A burn is an injury to the skin that can significantly impact physical and mental health and wellbeing. The heat from hot things, such as fire or boiling water, often causes burns. Burns can also occur due to cold things, radiation, friction, electricity or chemical substances.
Burns vary in severity according to the depth and size of the injury. First-degree burns affect the epidermis or uppermost layer of the skin and are the mildest of burn classifications. The skin is red, and pain occurs for short durations. Second-degree burns affect the epidermis and parts of the dermis. They are painful, require dressing and wound care, but do not need surgical intervention. Third-degree burns affect all layers of the skin. Nerves are typically damaged, which explains why these types of burns are not always painful. Medical management and surgery are necessary for third-degree burns. Fourth-degree burns are the most severe type, which often involves damage to muscle or bone and requires extensive medical care.
After a person has medically or surgically recovered from a severe burn, long-lasting functional challenges can occur. For example, people may have difficulties with bathing or dressing, meal preparation, driving, sleep, moving in and around the home, and pain and fatigue. Occupational therapists are crucial to providing continued support to patients or clients in the hospital or out in the community to enable them to function independently.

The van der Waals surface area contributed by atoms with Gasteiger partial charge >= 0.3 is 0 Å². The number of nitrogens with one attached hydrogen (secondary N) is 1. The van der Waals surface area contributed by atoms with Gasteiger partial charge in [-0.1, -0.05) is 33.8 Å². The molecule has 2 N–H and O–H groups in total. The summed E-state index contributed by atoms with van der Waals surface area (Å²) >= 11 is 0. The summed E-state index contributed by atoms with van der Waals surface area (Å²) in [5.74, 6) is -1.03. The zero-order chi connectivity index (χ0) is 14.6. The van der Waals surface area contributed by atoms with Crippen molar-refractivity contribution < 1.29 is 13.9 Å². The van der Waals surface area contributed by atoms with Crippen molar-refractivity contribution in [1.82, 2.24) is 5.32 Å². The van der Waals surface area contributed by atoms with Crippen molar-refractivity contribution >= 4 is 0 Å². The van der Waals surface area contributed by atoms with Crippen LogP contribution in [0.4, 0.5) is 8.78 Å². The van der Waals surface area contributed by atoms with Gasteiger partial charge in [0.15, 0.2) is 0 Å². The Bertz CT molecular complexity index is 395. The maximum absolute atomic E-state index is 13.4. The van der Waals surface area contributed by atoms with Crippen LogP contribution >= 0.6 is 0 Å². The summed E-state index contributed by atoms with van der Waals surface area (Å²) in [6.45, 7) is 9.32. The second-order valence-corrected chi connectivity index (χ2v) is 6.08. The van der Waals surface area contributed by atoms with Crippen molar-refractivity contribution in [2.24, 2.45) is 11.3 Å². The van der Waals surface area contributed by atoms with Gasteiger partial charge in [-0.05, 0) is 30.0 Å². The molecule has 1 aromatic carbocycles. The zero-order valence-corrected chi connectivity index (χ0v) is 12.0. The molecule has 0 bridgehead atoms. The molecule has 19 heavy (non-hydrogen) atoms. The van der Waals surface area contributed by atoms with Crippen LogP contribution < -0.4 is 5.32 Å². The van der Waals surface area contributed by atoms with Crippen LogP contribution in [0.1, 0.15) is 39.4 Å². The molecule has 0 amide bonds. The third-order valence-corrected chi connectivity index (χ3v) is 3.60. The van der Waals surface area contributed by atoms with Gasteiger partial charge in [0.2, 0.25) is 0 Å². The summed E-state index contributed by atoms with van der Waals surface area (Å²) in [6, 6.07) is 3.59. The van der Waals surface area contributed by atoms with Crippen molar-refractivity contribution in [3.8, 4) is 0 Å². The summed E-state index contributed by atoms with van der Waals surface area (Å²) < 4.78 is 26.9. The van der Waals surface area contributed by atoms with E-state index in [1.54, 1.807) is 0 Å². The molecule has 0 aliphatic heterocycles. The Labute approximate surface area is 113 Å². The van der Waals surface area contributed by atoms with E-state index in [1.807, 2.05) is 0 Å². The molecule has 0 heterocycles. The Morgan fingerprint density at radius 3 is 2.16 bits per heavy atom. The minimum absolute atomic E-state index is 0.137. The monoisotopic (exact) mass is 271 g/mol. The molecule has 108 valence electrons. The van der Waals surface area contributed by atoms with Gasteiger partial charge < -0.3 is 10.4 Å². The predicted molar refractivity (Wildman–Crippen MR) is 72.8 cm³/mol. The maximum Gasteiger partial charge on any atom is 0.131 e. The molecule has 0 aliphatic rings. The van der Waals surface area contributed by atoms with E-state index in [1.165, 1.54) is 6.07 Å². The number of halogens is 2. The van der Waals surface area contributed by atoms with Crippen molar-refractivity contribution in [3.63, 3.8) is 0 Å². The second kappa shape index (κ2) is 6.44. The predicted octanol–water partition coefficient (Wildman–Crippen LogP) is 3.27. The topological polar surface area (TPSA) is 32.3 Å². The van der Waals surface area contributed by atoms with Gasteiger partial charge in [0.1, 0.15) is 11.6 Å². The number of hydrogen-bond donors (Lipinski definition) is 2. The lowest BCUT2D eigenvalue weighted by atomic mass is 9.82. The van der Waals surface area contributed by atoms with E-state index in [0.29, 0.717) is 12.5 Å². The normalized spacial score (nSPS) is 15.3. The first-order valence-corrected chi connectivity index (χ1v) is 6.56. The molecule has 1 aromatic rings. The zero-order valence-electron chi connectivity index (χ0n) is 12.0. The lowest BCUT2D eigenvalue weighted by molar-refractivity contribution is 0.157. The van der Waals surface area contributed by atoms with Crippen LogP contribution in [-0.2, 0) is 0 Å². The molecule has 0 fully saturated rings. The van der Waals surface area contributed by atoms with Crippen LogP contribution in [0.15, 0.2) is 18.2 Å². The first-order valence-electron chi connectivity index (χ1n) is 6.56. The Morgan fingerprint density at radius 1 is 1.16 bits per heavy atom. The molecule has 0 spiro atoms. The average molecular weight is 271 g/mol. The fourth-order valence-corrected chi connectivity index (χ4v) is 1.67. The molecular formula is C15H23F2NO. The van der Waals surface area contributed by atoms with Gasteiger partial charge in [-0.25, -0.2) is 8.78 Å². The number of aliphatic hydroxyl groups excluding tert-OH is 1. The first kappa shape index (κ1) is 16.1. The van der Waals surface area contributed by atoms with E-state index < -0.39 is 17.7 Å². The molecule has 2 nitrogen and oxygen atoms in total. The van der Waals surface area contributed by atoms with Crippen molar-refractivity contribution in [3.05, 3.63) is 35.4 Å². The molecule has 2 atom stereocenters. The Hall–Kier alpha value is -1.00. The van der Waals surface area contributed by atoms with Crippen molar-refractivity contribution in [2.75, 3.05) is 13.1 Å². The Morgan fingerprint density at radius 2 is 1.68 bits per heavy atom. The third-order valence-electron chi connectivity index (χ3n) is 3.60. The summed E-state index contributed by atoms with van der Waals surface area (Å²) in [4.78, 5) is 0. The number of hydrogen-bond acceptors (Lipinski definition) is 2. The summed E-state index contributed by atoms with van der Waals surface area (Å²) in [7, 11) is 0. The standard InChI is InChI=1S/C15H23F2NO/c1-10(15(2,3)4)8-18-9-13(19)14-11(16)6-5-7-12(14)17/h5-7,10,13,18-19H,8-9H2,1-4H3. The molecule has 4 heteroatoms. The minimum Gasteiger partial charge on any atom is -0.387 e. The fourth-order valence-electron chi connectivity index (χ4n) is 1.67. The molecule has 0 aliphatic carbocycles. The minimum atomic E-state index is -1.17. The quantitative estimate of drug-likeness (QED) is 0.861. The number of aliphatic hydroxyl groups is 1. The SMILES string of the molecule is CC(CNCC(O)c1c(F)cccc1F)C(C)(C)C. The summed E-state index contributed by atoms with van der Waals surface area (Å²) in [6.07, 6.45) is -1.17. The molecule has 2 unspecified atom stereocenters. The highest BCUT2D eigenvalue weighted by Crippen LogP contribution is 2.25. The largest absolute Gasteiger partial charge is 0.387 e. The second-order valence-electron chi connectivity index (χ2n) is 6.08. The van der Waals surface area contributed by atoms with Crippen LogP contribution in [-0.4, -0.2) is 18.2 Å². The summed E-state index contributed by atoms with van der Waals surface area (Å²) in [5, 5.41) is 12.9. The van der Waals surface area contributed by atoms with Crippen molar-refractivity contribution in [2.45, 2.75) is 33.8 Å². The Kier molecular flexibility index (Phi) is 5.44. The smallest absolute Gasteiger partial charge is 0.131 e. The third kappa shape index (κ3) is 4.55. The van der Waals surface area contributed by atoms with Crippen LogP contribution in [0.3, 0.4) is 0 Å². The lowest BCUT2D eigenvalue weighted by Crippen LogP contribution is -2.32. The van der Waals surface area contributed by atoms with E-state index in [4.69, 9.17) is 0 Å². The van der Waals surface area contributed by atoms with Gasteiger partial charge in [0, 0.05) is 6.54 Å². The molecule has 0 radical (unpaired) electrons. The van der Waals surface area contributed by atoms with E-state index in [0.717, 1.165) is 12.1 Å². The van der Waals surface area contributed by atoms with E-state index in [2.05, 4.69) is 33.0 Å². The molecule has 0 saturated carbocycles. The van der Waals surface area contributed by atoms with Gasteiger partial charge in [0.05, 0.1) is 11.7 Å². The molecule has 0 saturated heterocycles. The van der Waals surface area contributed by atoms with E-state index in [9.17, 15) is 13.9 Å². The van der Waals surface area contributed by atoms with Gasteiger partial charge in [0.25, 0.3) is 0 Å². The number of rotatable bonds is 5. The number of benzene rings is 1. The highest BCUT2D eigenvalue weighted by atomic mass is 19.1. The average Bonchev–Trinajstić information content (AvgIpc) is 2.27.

Occupational therapists help clients in one or more of the following ways:
scar management strategies to help with range of motion
design and create custom fabricated splints
provide advice on pain management
recommended adaptive devices such as seat cushions, wheelchairs or beds
help modify the home environment
collaborate with employers on return to work plans
support with driving or alternatives to community mobility
Reference: Jeschke, M, van Baar, M, et al. (2020). Burn injury. Nature reviews. Disease primers, 6(1), 11. https://doi.org/10.1038/s41572-020-0145-5